Friendship needs to be cultivated, and the first act of cultivation is preparing the soil. Next comes planting the seed. Where and how it grows from there is solely up to how well it’s maintained.

But that’s a discussion for another time. This is about taking chances.

My initial meeting with Michael was a shot in the dark. I had no idea whether he’d go for it or not. I really didn’t see any reason why he wouldn’t, but I was certainly prepared for it if he had declined.

Well, I decided to do it again this trip, four years later.

Tuning In
A year ago last February I stumbled quite innocently across a blog whose subject matter was about 180 degrees from my own. The author was a TV writer (the abbreviation hereto be forevermore rendered as ‘TeeVee’ in her honor). And the shows she’s been a part of weren’t just any shows, but ones I had actually watched and liked.

Her site is entitled Seriocity, and her name is Kay Reindl.

Of particular interest to me was Kay’s involvement in one of the shows of Chris Carter, a name you might recognize as the creator of The X-Files and Millennium, two widely-acclaimed Fox Network series that leaned decidedly toward the sci-fi/paranormal side of the aisle.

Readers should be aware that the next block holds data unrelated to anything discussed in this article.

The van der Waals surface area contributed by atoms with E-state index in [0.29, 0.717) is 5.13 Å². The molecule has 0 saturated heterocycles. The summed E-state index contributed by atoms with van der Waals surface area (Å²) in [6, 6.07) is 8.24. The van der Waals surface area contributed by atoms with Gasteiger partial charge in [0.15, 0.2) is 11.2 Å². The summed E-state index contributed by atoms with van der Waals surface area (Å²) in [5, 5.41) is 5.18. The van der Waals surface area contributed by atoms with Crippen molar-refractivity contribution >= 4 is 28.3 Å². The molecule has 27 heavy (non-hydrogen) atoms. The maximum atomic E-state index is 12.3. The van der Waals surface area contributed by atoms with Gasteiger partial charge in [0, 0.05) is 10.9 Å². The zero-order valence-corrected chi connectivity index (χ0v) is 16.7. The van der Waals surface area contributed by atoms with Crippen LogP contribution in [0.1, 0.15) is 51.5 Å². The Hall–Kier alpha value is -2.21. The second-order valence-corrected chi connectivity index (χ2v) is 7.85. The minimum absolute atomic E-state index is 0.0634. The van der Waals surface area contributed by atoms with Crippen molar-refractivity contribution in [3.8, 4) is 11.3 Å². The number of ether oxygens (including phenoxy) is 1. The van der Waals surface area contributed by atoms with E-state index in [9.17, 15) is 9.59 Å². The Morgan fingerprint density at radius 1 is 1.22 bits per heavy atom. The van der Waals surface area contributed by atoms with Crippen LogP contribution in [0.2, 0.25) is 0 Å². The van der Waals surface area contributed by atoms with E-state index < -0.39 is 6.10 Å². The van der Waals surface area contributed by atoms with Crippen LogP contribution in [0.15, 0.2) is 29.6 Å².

Kay was one of the primary writers during seasons two and three on Millennium, a haunting and dark paranormal drama that I got into a bit late but really enjoyed during its run in the late 90s. In addition to her work with Carter, Kay has more recently been involved in the series revival of The Twilight Zone, USA Network’s The Dead Zone, and the recent and critically-acclaimed-but short-lived CBS sci-fi offering, Moonlight, to name a few.

Her latest project is a series that will debut this fall in syndication, based upon Wizard’s First rule, a rather Lord of The Rings-esque fantasy series of books by Terry Goodkind. It should be an interesting challenge for Kay and her writing partner, Erin.

But her resume was only a fraction of her blog’s appeal for me. Kay’s a no-nonsense kinda gal, with a free-flowing, conversational style of writing that’s as hip and fun as it is engaging. She talks about lots of different things, namely her eclectic taste in music, her longstanding love of the Sport of Kings, and her unfortunate (…sorry Kay…) affinity for the Los Angeles Dodgers.

Equally interesting was the inside scoop Kay dished out in her blog on the joys and frustrations of getting a TeeVee series to market; from concept to pilot, to having a show picked up by the networks. It may have been old hat to many of her readers, but I found it extremely fascinating.